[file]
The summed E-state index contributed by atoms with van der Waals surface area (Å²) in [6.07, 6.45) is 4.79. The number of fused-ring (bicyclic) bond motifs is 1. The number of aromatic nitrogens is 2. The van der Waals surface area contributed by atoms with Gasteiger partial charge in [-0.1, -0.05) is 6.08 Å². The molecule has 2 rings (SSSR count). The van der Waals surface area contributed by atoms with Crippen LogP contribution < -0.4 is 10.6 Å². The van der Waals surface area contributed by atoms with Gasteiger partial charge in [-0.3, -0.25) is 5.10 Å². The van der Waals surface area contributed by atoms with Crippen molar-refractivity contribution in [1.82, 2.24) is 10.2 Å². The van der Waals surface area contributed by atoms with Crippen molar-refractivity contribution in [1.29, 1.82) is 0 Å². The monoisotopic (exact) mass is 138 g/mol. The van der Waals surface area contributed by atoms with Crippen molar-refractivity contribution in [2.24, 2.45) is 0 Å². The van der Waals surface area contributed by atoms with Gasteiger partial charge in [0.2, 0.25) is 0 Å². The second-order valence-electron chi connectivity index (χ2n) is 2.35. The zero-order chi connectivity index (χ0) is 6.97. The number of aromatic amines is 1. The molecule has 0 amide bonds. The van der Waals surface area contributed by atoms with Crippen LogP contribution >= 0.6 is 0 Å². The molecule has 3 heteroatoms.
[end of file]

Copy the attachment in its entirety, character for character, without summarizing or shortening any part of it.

The summed E-state index contributed by atoms with van der Waals surface area (Å²) in [6.07, 6.45) is 4.79. The number of fused-ring (bicyclic) bond motifs is 1. The number of aromatic nitrogens is 2. The van der Waals surface area contributed by atoms with Gasteiger partial charge in [-0.1, -0.05) is 6.08 Å². The molecule has 2 rings (SSSR count). The van der Waals surface area contributed by atoms with Crippen LogP contribution < -0.4 is 10.6 Å². The van der Waals surface area contributed by atoms with Gasteiger partial charge in [-0.3, -0.25) is 5.10 Å². The van der Waals surface area contributed by atoms with Crippen molar-refractivity contribution in [1.82, 2.24) is 10.2 Å². The van der Waals surface area contributed by atoms with Crippen molar-refractivity contribution in [1.29, 1.82) is 0 Å². The monoisotopic (exact) mass is 138 g/mol. The van der Waals surface area contributed by atoms with Crippen molar-refractivity contribution in [2.24, 2.45) is 0 Å². The van der Waals surface area contributed by atoms with Gasteiger partial charge in [0.2, 0.25) is 0 Å². The second-order valence-electron chi connectivity index (χ2n) is 2.35. The zero-order chi connectivity index (χ0) is 6.97. The number of aromatic amines is 1. The molecule has 0 amide bonds. The van der Waals surface area contributed by atoms with Crippen LogP contribution >= 0.6 is 0 Å². The molecule has 3 heteroatoms.